…At least I hope and pray!
Can you imagine what our nation’s food supply would look like if there was absolutely no federal legislation regulating it? This includes labeling, chemical and pesticide usage, truthfulness in advertising, and so much more! Well, up until 1906 this was the reality in the United States. Today, there are many policies that regulate the food supply in the United States on the local, state, and federal levels. But, where do all of these laws originate? Let’s start with a video:
So that’s right, just like all other laws in the United States, nutritional policy starts out with YOU! and ME! All of us are important in making sure that our food supply is providing us with nutritional options, that have truthful labeling and advertisement, are safe for human consumption and free of toxic contaminants, that everyone, whether young, old, rich, or poor, has access to food, and that people are receiving the right information and education regarding food and nutrition. That’s quite the responsibility if you ask me!
Personally, I’ve never had a serious interest in politics, law-making, or anything that goes along with it. And while I understand that there is great value in being an informed citizen, it has just never really been my thing. But, when I think about my desire to improve the nutritional status of individuals with developmental disabilities, impacting policy starts looking quite attractive. I don’t ever picture myself becoming a politician, but I can understand the importance of the need for policy to accomplish tasks. Policy can provide us with the the proper tools to start impacting the food that is being delivered to our society. For instance, the wording of the Montana nutritional guidelines for individuals with disabilities is that “Menu planning for individuals with developmental disabilities is helpful.” Helpful? Not necessary? Or vital? Or required? Just think how the changing of one simple word could change how nutritional needs are being met (or not met) for so many individuals.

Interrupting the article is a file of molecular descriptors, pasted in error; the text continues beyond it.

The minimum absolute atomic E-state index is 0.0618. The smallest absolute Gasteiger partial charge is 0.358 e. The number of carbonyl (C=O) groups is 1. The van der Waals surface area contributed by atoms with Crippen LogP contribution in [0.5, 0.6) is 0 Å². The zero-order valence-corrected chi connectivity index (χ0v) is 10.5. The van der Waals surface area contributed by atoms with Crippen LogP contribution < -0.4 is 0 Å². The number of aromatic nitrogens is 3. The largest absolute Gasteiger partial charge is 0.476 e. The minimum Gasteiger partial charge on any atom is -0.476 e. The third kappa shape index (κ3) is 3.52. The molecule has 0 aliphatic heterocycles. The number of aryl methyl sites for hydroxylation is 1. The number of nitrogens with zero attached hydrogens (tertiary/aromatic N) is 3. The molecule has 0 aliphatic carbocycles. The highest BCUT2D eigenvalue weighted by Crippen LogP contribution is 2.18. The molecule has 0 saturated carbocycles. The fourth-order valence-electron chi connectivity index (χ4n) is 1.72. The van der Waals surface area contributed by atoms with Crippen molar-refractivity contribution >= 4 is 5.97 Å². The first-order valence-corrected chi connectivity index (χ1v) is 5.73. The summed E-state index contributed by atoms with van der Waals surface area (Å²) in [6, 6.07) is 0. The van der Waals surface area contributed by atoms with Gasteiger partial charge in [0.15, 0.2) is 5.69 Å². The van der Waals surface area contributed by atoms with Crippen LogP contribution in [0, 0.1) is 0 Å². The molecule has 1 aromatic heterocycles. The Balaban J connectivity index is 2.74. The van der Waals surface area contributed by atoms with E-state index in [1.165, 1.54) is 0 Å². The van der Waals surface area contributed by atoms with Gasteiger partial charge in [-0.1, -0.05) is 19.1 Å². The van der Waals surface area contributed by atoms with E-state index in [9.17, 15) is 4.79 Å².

Currently, the Academy of Nutrition and Dietetics (formerly, the American Dietetics Association) is focusing on seven public policy issues:
- Child Nutrition
- Food and Food Safety
- Health Literacy
- Medical Nutrition Therapy
- Nutrition Monitoring and Research
Who knows, maybe with a little hard work and a lot of dedication, we can get proper and individualized nutrition for individuals with disabilities to be the eighth item on their list of public policy issues? It’s worth a shot!